On December 2, 1996, Lubhana appeared before the panchayat and agreed to abide by its decision. The panchayat decided to continue with the boycott of Lubhana and a five-member committee was formed to inquire into this episode. The members included Inder Singh, Mohan Singh, Bhai Mohan Singh, Hari Singh and Babu Singh Dukhia. Subsequently, it was decided to summon a Sarva Panchayat to take a final decision on Lubhana. This Sarva Panchayat or Chauraasi Maha Panchayat gathered at Gurdwara Shaheedgunj on April 25, 1999 and included mukhias and panches of 84 villages of north India of the Lubhana community.
According to Babu Singh Dukhia, now president of the Shaheedgunj Gurdwara, Atma Singh Lubhana had confessed to his crime before the maha panchayat and was asked to pay a fine of Rs 5.28 lakh. This was recorded in the panchayat register and Lubhana had also signed it. A written undertaking by Dukhia revealed that Satnami Bai had also confessed before the panches that Atma Singh had deposited money in her Tilak Nagar postal account. All panches agreed that due to his lust for money, Lubhana had influenced Satnami to change her statement and had turned a traitor. Babu Singh Dukhia had recorded his dissenting note about pardoning after payment of Rs 5.28 lakh fine. Thereafter, this document was sealed and it was decided that it would not be made public.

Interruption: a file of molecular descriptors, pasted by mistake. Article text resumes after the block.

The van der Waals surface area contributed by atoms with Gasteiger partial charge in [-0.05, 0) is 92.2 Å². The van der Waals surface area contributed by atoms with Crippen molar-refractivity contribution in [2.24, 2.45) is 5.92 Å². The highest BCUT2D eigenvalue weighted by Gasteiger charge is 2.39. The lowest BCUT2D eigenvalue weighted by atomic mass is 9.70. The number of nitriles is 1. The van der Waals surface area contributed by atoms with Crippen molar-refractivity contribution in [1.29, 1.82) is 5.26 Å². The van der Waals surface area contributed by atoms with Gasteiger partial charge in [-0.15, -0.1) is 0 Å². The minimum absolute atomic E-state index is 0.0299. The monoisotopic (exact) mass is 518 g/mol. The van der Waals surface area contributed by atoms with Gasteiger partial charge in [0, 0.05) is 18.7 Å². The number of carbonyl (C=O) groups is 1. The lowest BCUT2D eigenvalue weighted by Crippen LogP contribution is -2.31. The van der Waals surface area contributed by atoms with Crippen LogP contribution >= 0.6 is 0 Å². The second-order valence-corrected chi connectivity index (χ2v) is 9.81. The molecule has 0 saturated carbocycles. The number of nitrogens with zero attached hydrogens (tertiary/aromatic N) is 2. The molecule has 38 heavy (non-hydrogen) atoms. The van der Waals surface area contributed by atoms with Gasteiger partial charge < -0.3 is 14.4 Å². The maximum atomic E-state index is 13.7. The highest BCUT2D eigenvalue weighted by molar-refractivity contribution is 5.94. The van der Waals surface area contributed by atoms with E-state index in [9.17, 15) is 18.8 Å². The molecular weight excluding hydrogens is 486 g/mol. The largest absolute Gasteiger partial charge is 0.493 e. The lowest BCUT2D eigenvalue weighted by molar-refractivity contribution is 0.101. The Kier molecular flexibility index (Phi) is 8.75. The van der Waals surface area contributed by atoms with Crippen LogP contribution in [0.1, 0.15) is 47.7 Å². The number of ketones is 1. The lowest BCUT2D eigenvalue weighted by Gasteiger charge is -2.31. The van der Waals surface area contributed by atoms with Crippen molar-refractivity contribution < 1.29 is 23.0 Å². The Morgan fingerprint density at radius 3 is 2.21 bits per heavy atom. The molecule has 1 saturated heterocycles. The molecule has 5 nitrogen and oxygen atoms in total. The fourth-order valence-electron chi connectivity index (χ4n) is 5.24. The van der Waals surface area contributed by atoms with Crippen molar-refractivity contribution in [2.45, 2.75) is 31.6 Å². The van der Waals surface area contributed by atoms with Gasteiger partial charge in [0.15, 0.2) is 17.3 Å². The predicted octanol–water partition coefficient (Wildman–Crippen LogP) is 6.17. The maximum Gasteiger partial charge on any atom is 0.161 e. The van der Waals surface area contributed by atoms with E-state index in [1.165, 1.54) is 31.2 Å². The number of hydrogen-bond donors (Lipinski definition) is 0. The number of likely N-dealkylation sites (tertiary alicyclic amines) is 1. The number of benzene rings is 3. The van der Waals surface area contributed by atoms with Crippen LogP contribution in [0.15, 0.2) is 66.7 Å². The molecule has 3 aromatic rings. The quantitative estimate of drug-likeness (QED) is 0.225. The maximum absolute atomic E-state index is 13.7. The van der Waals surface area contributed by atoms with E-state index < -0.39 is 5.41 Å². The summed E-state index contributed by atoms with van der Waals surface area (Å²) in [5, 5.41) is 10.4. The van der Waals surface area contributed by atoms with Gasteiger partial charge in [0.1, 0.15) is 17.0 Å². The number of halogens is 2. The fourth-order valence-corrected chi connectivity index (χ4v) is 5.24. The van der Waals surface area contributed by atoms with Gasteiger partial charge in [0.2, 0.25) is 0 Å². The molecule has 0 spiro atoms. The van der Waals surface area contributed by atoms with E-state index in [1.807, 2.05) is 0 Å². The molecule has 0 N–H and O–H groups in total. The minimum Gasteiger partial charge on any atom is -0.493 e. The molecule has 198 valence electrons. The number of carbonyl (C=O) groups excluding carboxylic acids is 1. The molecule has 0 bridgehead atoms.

When confronted, Lubhana admitted to paying the fine. He stated that the penalty was paid in instalments and spent on renovating various gurdwaras. As desired by the panchayat, he had also agreed to follow their directive. But he was evasive about the reasons behind his boycott and denied being instrumental in Satnami Bai turning hostile. "I had not committed any crime but had to put my signatures as everyone persuaded me to settle the matter once and for all." Caught out, Lubhana denied threatening or offering any money to Darshan Kaur or Anwar Kaur but admitted to being summoned by the Akal Takht.